On Thursday 8th & Friday 9th December we welcomed Diversity Role Models back into the Warren School to deliver another 2 days of their outstanding workshops. DRM are an equalities and anti-bullying charity that focus on LGBT issues and do this through a combination of education, getting students to meet members of the LGBT community, listening to their stories and asking them questions. All of the role models are volunteers who gave up their time for free to come in and speak to our young people. Last academic year we worked with them extensively with them as they provided training for our year 9 students, all staff, some of our governors and consulted on our policies. They were extremely impressed with how far our students and school have come since their last visit. It was lovely to hear their role models say how safe and welcomed they felt not just by the staff and students but by the displays and atmosphere in the school.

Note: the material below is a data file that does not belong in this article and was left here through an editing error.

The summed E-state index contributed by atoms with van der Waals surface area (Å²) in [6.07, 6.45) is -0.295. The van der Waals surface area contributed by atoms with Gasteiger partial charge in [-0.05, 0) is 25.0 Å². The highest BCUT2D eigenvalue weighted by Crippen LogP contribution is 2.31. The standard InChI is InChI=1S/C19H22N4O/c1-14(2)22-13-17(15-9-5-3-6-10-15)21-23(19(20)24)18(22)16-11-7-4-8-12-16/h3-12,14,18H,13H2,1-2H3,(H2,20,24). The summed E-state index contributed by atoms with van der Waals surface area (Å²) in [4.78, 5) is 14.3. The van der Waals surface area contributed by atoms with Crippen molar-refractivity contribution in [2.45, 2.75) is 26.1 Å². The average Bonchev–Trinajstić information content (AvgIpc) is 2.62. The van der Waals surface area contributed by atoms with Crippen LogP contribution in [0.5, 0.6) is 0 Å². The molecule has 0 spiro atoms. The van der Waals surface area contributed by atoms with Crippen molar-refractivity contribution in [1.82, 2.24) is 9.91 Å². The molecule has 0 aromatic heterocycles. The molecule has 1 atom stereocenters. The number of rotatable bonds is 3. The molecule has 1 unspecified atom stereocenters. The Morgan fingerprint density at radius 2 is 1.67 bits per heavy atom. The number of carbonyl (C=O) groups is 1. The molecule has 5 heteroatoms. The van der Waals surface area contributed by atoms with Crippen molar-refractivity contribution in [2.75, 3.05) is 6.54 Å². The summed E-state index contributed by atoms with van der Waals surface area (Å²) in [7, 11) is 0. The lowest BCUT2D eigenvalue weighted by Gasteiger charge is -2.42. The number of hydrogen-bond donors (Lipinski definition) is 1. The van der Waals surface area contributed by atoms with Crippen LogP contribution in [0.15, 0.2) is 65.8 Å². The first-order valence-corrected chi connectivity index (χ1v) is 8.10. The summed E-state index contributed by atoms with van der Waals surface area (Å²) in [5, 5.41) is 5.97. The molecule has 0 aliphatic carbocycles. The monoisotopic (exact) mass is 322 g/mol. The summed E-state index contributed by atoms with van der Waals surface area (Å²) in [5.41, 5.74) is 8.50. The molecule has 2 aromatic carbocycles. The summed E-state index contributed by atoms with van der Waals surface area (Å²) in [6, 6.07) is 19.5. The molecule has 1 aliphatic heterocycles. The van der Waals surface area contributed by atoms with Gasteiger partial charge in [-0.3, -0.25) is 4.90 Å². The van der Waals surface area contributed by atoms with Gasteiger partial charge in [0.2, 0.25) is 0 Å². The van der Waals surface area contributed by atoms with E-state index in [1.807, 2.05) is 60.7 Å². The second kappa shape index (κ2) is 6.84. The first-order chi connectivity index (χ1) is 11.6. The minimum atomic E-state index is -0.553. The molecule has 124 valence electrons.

This year they worked with the entire of year 9, 60 sixth formers and our ARP/SEN students across all years. The sessions were well received and the feedback from the students was excellent. Our students are extremely open minded and we have worked hard to build a culture of acceptance of difference, respect and individual liberty within the school. It was fantastic to see that this put into action when around 75% of our students said they would support a friend if they came out as LGBT at the start of the session, raising to near 100% by the end of the session. In addition to this 97% of students who attended the sessions have pledged to stop using homophobic, biphobic or transphobic language. The school equalities committee will be continuing this message in the New Year with a student campaign and we hope to keep building momentum to ensure that everyone is able to feel happy, respected and accepted regardless of difference.